Two questions have been rattling around in my brain lately. Both have an effect on how we spend and save our money.
1. How Do You Define Yourself?
I guess I haven’t thought about it too much until the other day when I overheard someone say that their house defines them. I thought that was odd, but perhaps others think that way. Is it a clear case of things vs. experiences? Not exactly.
Can things make you happy? Research says no. Studies have shown that people are happier when they spend their money on experiences rather than things. Supposedly a trip makes you happier than a new couch. You get used to the couch in a week or so and the thrill of a new one fades quickly. You can enjoy a trip when you take it and many times later when you remember all the fun you had. So the happiness lasts longer.
Does where you live make you happy? Does a bigger house make possible more family get-togethers? Holiday meals? And do those kinds of experiences make you happy? I’d guess it depends on the family. What if your living place makes it more likely for you to have friends over for a cookout, brunch, or to watch a football game on tv? Does that bring happiness? It could definitely liven up your life.
I don’t define myself by where I live. I do define myself by my family. We’ve always centered our life around our kids and the extended family. We’ve had some pretty good experiences travelling with family that have become part of the family stories.
We have not put a lot of money into our house over the years. It is adequate and was big enough for a family of 6. We looked at it as a warm place in every way. I don’t think we ever defined ourselves in terms of our house. So it seems strange to me that someone would.
You can define yourself in any way you like, but I hope that you make the choice based on your own values and not some arbitrary value that others think is important.
2. “The Good Life” or “A Good Life”?
Lately I’ve been thinking about the difference between “the good life” and “a good life.” I choose the second and am happy to have the chance to make a good life. My mom is my role model here. She was always determined to make something good happen no matter the circumstances. She is my hero in that. I can’t think of any better goal.
So my house might not be magazine photo worthy, but I continue to try to make a good life for us and our extended family. It’s how I define myself and I’m content with that.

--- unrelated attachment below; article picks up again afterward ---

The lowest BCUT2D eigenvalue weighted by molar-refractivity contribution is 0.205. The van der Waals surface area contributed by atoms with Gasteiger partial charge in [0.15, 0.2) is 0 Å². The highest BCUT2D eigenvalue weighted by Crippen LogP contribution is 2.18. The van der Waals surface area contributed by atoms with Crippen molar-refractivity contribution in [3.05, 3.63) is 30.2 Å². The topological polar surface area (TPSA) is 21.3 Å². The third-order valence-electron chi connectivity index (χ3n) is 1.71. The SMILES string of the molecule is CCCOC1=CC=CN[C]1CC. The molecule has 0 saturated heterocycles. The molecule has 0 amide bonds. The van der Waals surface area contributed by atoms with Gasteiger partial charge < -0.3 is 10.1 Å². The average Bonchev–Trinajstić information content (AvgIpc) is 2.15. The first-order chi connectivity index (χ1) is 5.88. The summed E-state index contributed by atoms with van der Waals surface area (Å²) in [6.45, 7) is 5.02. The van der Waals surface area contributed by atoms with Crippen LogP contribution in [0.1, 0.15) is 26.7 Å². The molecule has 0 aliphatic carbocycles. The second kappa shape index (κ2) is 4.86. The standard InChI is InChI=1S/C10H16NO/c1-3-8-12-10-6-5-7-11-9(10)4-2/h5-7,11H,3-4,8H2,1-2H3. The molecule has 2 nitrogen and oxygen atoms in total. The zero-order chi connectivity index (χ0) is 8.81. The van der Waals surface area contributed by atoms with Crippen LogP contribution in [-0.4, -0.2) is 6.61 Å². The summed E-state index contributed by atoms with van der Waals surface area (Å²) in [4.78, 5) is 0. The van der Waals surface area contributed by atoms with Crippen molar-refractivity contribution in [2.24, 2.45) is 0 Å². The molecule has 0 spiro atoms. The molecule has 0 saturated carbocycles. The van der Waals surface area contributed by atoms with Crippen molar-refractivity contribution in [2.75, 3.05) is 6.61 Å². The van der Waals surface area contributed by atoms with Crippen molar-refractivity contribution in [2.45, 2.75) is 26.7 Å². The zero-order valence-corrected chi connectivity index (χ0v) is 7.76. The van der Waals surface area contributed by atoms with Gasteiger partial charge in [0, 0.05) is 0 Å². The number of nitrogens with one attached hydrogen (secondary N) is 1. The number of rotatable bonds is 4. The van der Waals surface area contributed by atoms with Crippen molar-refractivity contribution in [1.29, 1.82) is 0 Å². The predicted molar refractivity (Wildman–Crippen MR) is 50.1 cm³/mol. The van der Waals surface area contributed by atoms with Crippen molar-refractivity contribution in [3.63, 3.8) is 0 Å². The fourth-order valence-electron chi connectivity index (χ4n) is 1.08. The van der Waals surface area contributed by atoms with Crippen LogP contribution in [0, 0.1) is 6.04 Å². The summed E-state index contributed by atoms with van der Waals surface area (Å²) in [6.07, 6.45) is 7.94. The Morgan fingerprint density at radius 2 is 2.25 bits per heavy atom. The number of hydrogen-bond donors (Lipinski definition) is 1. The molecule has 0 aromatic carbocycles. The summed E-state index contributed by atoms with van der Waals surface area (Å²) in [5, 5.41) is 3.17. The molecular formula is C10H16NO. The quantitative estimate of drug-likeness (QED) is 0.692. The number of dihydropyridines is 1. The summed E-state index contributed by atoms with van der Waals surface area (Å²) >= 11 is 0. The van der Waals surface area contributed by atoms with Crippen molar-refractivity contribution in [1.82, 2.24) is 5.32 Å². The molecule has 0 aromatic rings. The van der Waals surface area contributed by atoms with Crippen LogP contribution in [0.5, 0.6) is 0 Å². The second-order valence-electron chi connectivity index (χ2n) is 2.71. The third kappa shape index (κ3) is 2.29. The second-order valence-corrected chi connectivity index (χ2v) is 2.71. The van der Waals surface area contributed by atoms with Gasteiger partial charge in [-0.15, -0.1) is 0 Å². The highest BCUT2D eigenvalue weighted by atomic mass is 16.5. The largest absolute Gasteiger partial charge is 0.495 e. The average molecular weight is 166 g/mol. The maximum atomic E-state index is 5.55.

We’ve put our money towards our highest priorities–education for our four children. We’ve never regretted that and are so grateful that our family has stayed close. Our money has gone to the things we value most. That’s a good life for us.
No we don’t have “the good life” as defined by many people, but we have a very satisfying life. To me that’s the best riches of all.
How does all of this affect your financial plans? Plenty! How you define yourself and what kind of lifestyle you want will affect your spending. You might be tempted to spend money keeping up a certain image even when you can’t afford it. Worse, it takes money away from your goals that really matter to you. What can you do about this?
1. Keep a list of your priorities to stay on track to achieve your goals. Keep the list where you will see it often. You can even make a picture collage of your goals and put it on the refrigerator. Whatever works for you.
2. Review your goals from time to time to make sure that they reflect your values.
3. Don’t let other people’s expectations drain money away from your true goals. Keep a picture in your wallet of one of your top goals. You’ll see it every time you are tempted to waste money. It will motivate you to put that wallet away!
4. Tell your kids how you are saving to achieve your goals. They will learn from your example how to handle money and you will be more motivated to keep up the good work!
5. Take pride in your progress and achievements. Celebrate when you achieve certain milestones on the way to making your goals. You are truly building “a good life.”
How do you define yourself? What is the good life for you? How do you keep on track to achieve your money goals?